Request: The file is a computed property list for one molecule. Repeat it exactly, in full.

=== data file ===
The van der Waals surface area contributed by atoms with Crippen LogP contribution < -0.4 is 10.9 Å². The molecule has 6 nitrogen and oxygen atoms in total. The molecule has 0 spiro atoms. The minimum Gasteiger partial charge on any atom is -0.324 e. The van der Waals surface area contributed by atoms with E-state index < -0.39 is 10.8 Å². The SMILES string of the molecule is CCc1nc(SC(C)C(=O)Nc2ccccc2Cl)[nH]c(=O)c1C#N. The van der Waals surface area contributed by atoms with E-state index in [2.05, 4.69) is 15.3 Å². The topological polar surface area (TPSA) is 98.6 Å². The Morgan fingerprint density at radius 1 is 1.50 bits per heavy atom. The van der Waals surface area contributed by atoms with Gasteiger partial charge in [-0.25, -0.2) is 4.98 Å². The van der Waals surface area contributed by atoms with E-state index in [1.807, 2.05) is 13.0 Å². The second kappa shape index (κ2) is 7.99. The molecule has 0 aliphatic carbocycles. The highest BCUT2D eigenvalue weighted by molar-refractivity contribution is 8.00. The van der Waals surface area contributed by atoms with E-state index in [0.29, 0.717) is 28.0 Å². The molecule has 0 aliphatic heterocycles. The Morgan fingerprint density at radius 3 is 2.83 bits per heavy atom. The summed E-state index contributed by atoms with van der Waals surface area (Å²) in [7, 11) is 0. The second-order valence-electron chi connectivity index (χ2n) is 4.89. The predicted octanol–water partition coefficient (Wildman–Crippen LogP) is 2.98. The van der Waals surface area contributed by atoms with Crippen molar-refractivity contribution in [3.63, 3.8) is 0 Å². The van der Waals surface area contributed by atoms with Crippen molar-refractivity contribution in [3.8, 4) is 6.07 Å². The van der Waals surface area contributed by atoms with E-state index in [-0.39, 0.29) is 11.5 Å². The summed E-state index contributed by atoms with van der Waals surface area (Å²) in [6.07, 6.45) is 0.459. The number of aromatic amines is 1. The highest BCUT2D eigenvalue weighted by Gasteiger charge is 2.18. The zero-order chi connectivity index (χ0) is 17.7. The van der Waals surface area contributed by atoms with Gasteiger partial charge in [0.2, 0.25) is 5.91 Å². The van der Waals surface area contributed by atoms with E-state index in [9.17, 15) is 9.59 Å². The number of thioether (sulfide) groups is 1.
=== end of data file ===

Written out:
The van der Waals surface area contributed by atoms with Crippen LogP contribution < -0.4 is 10.9 Å². The molecule has 6 nitrogen and oxygen atoms in total. The molecule has 0 spiro atoms. The minimum Gasteiger partial charge on any atom is -0.324 e. The van der Waals surface area contributed by atoms with E-state index < -0.39 is 10.8 Å². The SMILES string of the molecule is CCc1nc(SC(C)C(=O)Nc2ccccc2Cl)[nH]c(=O)c1C#N. The van der Waals surface area contributed by atoms with E-state index in [2.05, 4.69) is 15.3 Å². The topological polar surface area (TPSA) is 98.6 Å². The Morgan fingerprint density at radius 1 is 1.50 bits per heavy atom. The van der Waals surface area contributed by atoms with Gasteiger partial charge in [-0.25, -0.2) is 4.98 Å². The van der Waals surface area contributed by atoms with E-state index in [1.807, 2.05) is 13.0 Å². The second kappa shape index (κ2) is 7.99. The molecule has 0 aliphatic carbocycles. The highest BCUT2D eigenvalue weighted by molar-refractivity contribution is 8.00. The van der Waals surface area contributed by atoms with E-state index in [0.29, 0.717) is 28.0 Å². The molecule has 0 aliphatic heterocycles. The Morgan fingerprint density at radius 3 is 2.83 bits per heavy atom. The summed E-state index contributed by atoms with van der Waals surface area (Å²) in [7, 11) is 0. The second-order valence-electron chi connectivity index (χ2n) is 4.89. The predicted octanol–water partition coefficient (Wildman–Crippen LogP) is 2.98. The van der Waals surface area contributed by atoms with Crippen molar-refractivity contribution in [3.63, 3.8) is 0 Å². The van der Waals surface area contributed by atoms with Crippen molar-refractivity contribution in [3.8, 4) is 6.07 Å². The van der Waals surface area contributed by atoms with E-state index in [-0.39, 0.29) is 11.5 Å². The summed E-state index contributed by atoms with van der Waals surface area (Å²) in [6.07, 6.45) is 0.459. The number of aromatic amines is 1. The highest BCUT2D eigenvalue weighted by Gasteiger charge is 2.18. The zero-order chi connectivity index (χ0) is 17.7. The van der Waals surface area contributed by atoms with Gasteiger partial charge in [0.2, 0.25) is 5.91 Å². The van der Waals surface area contributed by atoms with E-state index in [9.17, 15) is 9.59 Å². The number of thioether (sulfide) groups is 1.